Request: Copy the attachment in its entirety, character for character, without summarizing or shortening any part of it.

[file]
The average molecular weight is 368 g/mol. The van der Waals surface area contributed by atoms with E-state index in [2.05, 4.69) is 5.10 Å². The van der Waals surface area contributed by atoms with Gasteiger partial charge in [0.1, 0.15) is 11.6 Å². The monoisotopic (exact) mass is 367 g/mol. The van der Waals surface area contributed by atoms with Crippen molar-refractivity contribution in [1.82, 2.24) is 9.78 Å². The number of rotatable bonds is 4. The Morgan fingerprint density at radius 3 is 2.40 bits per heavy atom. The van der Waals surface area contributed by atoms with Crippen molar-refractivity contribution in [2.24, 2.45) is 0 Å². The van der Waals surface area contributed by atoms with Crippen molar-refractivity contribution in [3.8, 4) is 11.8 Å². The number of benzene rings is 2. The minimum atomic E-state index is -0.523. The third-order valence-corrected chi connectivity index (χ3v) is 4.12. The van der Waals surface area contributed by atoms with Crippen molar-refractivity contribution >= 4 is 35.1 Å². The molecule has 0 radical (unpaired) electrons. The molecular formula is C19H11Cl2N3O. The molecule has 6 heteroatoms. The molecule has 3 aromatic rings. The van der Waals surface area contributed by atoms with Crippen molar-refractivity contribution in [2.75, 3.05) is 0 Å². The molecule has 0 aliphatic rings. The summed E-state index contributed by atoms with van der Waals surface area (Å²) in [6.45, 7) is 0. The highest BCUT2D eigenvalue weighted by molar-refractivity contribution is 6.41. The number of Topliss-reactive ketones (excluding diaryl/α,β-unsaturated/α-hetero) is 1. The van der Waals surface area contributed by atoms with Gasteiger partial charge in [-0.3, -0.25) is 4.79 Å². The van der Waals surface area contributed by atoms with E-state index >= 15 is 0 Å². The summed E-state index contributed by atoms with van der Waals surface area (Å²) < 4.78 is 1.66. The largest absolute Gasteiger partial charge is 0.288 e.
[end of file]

The average molecular weight is 368 g/mol. The van der Waals surface area contributed by atoms with E-state index in [2.05, 4.69) is 5.10 Å². The van der Waals surface area contributed by atoms with Gasteiger partial charge in [0.1, 0.15) is 11.6 Å². The monoisotopic (exact) mass is 367 g/mol. The van der Waals surface area contributed by atoms with Crippen molar-refractivity contribution in [1.82, 2.24) is 9.78 Å². The number of rotatable bonds is 4. The Morgan fingerprint density at radius 3 is 2.40 bits per heavy atom. The van der Waals surface area contributed by atoms with Crippen molar-refractivity contribution in [2.24, 2.45) is 0 Å². The van der Waals surface area contributed by atoms with Crippen molar-refractivity contribution in [3.8, 4) is 11.8 Å². The number of benzene rings is 2. The minimum atomic E-state index is -0.523. The third-order valence-corrected chi connectivity index (χ3v) is 4.12. The van der Waals surface area contributed by atoms with Crippen molar-refractivity contribution >= 4 is 35.1 Å². The molecule has 0 radical (unpaired) electrons. The molecular formula is C19H11Cl2N3O. The molecule has 6 heteroatoms. The molecule has 3 aromatic rings. The van der Waals surface area contributed by atoms with Crippen molar-refractivity contribution in [2.75, 3.05) is 0 Å². The molecule has 0 aliphatic rings. The summed E-state index contributed by atoms with van der Waals surface area (Å²) in [6.45, 7) is 0. The highest BCUT2D eigenvalue weighted by molar-refractivity contribution is 6.41. The number of Topliss-reactive ketones (excluding diaryl/α,β-unsaturated/α-hetero) is 1. The van der Waals surface area contributed by atoms with Gasteiger partial charge in [-0.3, -0.25) is 4.79 Å². The van der Waals surface area contributed by atoms with E-state index >= 15 is 0 Å². The summed E-state index contributed by atoms with van der Waals surface area (Å²) < 4.78 is 1.66. The largest absolute Gasteiger partial charge is 0.288 e.